"A powerfully vivid documentary reconstruction of Adolf Hitler's final days."-- New York Times
Here is an unforgettable, graphic account of the final days in the Fuhrer's headquarters, deep under the shattered city of Berlin as World War II in Europe drew to a close. From James P. O'Donnell's interviews with fifty eyewitnesses to the madness and carnage--everyone from Albert Speer to generals, staff officers, doctors, Hitler's personal pilot, telephone operators, and secretaries -- emerges an account that historian Theodore H. White has hailed as "superb . . . quite simply the most accurate and terrifying account of the nightmare and its end I have ever read."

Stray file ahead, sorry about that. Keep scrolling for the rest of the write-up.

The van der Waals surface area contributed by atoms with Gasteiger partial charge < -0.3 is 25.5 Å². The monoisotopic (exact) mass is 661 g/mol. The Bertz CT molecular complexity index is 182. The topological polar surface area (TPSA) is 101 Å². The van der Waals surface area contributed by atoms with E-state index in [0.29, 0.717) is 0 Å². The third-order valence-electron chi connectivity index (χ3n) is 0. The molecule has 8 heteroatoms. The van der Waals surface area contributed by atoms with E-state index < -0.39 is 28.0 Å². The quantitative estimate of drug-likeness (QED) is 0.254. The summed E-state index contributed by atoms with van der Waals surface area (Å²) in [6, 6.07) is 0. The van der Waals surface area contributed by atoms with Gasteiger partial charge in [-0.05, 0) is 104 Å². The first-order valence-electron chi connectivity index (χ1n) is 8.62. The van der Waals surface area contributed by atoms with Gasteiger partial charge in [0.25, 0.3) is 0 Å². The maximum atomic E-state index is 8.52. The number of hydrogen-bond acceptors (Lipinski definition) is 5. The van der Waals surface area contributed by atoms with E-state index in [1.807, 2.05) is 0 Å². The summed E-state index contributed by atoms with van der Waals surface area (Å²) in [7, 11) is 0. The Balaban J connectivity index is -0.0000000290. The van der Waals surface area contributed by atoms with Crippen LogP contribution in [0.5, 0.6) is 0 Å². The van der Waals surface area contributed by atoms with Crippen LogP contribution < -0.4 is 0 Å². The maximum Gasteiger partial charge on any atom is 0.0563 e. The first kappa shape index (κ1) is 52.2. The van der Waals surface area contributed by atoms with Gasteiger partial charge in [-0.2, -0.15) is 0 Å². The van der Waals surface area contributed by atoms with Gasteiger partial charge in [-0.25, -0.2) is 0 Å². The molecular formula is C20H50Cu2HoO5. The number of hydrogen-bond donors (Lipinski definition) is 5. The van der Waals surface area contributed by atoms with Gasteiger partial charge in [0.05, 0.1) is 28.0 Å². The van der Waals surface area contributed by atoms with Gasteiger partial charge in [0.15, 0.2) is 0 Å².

"A riveting, damned near incredible (but true) story."--Gerald Green, author of Holocaust
About the Author
James P. O'Donnell served as a captain in the Signal Corps in Europe during World War II and in 1945 became the first bureau chief for Newsweek in Germany. His writing appeared in the New York Times Magazine, Fortune, and the Washington Post. He died in 1990.